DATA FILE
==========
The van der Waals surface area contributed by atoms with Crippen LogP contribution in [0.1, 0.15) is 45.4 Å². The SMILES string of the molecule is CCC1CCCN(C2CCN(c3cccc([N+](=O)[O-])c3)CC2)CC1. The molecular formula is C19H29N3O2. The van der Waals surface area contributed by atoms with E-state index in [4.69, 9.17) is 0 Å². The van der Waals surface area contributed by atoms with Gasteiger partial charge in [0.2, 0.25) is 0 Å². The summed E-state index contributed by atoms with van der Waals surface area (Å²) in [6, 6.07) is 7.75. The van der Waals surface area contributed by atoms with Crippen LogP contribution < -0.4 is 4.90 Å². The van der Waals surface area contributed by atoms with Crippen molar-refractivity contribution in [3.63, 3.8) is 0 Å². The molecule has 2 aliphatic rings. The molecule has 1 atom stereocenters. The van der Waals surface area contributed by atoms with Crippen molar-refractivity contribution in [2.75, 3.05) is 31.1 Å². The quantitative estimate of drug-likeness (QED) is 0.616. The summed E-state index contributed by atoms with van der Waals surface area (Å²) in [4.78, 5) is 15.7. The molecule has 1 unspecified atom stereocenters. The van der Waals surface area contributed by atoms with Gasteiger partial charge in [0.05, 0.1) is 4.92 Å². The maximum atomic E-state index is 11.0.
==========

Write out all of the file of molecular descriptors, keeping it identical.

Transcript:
The van der Waals surface area contributed by atoms with Crippen LogP contribution in [0.1, 0.15) is 45.4 Å². The SMILES string of the molecule is CCC1CCCN(C2CCN(c3cccc([N+](=O)[O-])c3)CC2)CC1. The molecular formula is C19H29N3O2. The van der Waals surface area contributed by atoms with E-state index in [4.69, 9.17) is 0 Å². The van der Waals surface area contributed by atoms with Gasteiger partial charge in [0.2, 0.25) is 0 Å². The summed E-state index contributed by atoms with van der Waals surface area (Å²) in [6, 6.07) is 7.75. The van der Waals surface area contributed by atoms with Crippen LogP contribution < -0.4 is 4.90 Å². The van der Waals surface area contributed by atoms with Crippen molar-refractivity contribution in [3.63, 3.8) is 0 Å². The molecule has 2 aliphatic rings. The molecule has 1 atom stereocenters. The van der Waals surface area contributed by atoms with Crippen molar-refractivity contribution in [2.75, 3.05) is 31.1 Å². The quantitative estimate of drug-likeness (QED) is 0.616. The summed E-state index contributed by atoms with van der Waals surface area (Å²) in [4.78, 5) is 15.7. The molecule has 1 unspecified atom stereocenters. The van der Waals surface area contributed by atoms with Gasteiger partial charge in [0.05, 0.1) is 4.92 Å². The maximum atomic E-state index is 11.0.